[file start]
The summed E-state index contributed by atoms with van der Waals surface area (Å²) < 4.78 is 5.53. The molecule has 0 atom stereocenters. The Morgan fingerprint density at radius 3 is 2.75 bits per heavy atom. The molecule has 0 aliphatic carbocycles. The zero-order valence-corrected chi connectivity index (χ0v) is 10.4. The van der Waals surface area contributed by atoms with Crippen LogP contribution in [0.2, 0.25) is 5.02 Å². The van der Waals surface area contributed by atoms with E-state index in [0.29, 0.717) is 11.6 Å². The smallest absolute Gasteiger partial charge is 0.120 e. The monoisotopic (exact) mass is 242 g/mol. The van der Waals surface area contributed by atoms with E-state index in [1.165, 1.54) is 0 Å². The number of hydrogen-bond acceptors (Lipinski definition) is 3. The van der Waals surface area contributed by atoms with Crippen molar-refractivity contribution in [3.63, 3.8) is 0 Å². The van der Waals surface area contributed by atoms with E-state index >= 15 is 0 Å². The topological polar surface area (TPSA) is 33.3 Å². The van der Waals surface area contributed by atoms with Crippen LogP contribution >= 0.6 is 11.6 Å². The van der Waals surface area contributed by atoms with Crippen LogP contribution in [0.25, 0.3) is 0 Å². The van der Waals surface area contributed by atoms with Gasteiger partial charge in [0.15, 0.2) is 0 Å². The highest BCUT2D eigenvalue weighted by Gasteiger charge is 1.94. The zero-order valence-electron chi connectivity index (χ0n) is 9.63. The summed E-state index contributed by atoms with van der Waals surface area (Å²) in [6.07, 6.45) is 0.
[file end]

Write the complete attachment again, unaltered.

The summed E-state index contributed by atoms with van der Waals surface area (Å²) < 4.78 is 5.53. The molecule has 0 atom stereocenters. The Morgan fingerprint density at radius 3 is 2.75 bits per heavy atom. The molecule has 0 aliphatic carbocycles. The zero-order valence-corrected chi connectivity index (χ0v) is 10.4. The van der Waals surface area contributed by atoms with Crippen LogP contribution in [0.2, 0.25) is 5.02 Å². The van der Waals surface area contributed by atoms with E-state index in [0.29, 0.717) is 11.6 Å². The smallest absolute Gasteiger partial charge is 0.120 e. The monoisotopic (exact) mass is 242 g/mol. The van der Waals surface area contributed by atoms with E-state index in [1.165, 1.54) is 0 Å². The number of hydrogen-bond acceptors (Lipinski definition) is 3. The van der Waals surface area contributed by atoms with Crippen molar-refractivity contribution in [3.63, 3.8) is 0 Å². The van der Waals surface area contributed by atoms with E-state index >= 15 is 0 Å². The topological polar surface area (TPSA) is 33.3 Å². The van der Waals surface area contributed by atoms with Crippen LogP contribution >= 0.6 is 11.6 Å². The van der Waals surface area contributed by atoms with Crippen LogP contribution in [0.25, 0.3) is 0 Å². The van der Waals surface area contributed by atoms with Gasteiger partial charge in [0.15, 0.2) is 0 Å². The highest BCUT2D eigenvalue weighted by Gasteiger charge is 1.94. The zero-order valence-electron chi connectivity index (χ0n) is 9.63. The summed E-state index contributed by atoms with van der Waals surface area (Å²) in [6.07, 6.45) is 0.